Dem Rep. Tim Ryan seeks hearings on how GM used GOP tax-law savings

Dem Rep. Tim Ryan seeks hearings on how GM used GOP tax-law savings
© Greg Nash

Rep. Tim RyanTimothy (Tim) John Ryan2020 Dems rebuke Trump on Iran, say they'd put US back in nuclear deal Where 2020 Democratic candidates stand on impeachment Warren unveils plan to cancel student loan debt, create universal free college MORE (D-Ohio) is urging the leaders of the House Ways and Means Committee to hold hearings to examine how General Motors used its savings from the GOP tax law after the automaker announced Monday that it would lay off workers and close up to five North American plants.

"The American people deserve to know if the tax cuts they paid for are being used to inflate corporate profits at the expense of their economic security and the survival of American workers," Ryan, whose district includes a plant that is expected to close, wrote Monday in a letter to outgoing Ways and Means Committee Chairman Rep. Kevin BradyKevin Patrick BradySocial Security won't be able to fund full payouts by 2035 Treasury to miss Dem deadline for Trump tax returns Treasury expected to miss Dem deadline on Trump tax returns MORE (R-Texas).

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GM announced that it will lay off 15 percent of its corporate workforce and not allocate new products to plants in Michigan, Ohio, Maryland and Canada.

The announcement was blasted by lawmakers on both sides of the aisle, as well as by President TrumpDonald John TrumpRussia's election interference is a problem for the GOP Pence to pitch trade deal during trip to Michigan: report Iran oil minister: US made 'bad mistake' in ending sanctions waivers MORE.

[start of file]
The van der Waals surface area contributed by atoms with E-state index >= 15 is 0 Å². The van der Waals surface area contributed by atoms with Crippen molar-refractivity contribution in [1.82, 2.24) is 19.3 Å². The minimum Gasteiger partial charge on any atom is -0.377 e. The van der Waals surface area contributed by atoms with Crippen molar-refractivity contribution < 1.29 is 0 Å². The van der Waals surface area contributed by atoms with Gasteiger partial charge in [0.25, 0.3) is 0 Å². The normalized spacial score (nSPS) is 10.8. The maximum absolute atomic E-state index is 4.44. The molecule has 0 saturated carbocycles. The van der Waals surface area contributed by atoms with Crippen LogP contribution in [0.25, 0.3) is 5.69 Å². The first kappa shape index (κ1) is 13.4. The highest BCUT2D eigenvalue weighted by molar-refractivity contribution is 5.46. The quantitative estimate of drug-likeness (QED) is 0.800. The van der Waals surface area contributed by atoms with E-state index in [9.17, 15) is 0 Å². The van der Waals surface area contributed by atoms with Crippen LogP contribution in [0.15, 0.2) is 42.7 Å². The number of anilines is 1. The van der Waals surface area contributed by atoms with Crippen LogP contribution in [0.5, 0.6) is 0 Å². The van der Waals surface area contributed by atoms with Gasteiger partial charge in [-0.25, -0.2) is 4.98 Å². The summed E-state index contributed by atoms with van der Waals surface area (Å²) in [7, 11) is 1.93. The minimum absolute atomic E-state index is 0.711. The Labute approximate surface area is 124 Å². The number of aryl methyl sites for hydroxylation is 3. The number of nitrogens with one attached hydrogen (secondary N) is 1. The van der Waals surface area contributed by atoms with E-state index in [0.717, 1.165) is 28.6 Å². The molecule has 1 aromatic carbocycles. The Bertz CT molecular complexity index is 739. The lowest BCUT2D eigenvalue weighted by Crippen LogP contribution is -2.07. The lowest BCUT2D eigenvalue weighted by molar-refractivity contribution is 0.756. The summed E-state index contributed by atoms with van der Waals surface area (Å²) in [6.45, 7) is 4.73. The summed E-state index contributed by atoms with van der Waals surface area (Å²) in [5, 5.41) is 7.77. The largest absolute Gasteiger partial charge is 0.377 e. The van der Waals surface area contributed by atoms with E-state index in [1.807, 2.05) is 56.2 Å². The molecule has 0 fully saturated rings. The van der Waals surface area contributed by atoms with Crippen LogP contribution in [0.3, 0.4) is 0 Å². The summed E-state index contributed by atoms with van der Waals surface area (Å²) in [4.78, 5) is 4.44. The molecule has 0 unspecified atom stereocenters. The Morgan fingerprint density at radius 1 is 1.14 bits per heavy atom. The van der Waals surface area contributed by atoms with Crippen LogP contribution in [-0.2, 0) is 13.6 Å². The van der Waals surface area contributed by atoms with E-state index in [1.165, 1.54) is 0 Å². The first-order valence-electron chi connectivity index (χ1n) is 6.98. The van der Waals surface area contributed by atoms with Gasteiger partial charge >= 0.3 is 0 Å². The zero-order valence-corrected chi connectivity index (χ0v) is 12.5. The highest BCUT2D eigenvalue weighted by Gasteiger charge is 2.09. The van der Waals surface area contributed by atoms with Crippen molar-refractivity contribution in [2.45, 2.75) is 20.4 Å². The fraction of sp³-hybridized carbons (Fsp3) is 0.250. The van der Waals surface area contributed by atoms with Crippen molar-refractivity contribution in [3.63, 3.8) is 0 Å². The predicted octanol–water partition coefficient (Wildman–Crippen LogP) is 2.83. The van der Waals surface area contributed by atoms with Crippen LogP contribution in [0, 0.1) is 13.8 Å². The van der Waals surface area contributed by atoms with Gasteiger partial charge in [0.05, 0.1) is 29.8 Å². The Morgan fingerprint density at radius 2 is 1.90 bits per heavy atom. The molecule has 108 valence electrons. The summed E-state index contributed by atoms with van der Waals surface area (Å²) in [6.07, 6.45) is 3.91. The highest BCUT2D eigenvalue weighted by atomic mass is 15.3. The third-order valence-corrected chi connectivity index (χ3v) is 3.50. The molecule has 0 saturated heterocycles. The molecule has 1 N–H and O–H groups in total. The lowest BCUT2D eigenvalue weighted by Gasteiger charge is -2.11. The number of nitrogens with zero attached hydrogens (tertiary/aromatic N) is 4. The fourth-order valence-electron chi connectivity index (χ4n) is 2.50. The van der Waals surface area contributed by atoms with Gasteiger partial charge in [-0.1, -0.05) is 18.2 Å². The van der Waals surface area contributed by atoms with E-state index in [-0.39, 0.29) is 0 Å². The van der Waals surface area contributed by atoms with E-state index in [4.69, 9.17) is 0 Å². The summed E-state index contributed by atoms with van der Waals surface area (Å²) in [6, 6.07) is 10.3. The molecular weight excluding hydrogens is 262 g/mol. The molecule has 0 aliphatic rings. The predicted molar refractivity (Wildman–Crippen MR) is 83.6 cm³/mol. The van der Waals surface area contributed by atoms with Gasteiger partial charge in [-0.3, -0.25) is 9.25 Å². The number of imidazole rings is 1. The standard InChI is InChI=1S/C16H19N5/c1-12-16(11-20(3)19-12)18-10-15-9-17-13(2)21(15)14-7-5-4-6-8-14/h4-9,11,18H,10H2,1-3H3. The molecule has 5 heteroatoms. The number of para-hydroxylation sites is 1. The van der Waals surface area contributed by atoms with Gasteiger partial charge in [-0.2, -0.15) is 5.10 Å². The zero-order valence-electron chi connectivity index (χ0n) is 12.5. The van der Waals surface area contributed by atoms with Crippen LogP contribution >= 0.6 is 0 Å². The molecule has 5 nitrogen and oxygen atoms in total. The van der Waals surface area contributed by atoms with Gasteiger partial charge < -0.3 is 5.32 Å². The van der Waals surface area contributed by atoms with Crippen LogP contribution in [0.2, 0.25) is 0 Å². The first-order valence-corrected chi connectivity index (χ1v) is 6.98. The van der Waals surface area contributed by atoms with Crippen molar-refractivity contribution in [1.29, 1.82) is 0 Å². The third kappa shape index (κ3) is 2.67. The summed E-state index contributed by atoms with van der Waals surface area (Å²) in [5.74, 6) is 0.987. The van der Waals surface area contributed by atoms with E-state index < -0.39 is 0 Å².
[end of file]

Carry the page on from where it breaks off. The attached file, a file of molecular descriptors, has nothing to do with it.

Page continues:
Democrats and liberal groups, in particular, have been criticizing GM for announcing the layoffs and production halts after congressional Republicans passed tax-cut legislation last year that reduced taxes for GM and other companies. A key feature of the law is a reduction in the corporate tax rate from 35 percent to 21 percent.

"While President Trump and the Republican-led Congress promised the $1 trillion corporate tax cut would trickle-down to the average worker, we know instead that many corporations have used the tax cut to buy back their stock and increase CEO bonuses," Ryan said.

Ryan also addressed the letter to next year's likely chairman, Rep. Richard NealRichard Edmund NealOvernight Health Care: Social Security won't be able to fund full payouts by 2035 | Drug companies under scrutiny from Congress boost lobbying | US on pace to break record for measles cases On The Money: Cain withdraws from Fed consideration | Says he didn't want 'pay cut' | Trump sues to block subpoena for financial records | Dems plot next move in Trump tax-return battle Social Security won't be able to fund full payouts by 2035 MORE (D-Mass.), who currently serves as the panel's ranking member.

A spokeswoman for Neal said that he has expressed an intention to hold hearings on how the tax law has affected workers and middle-class families.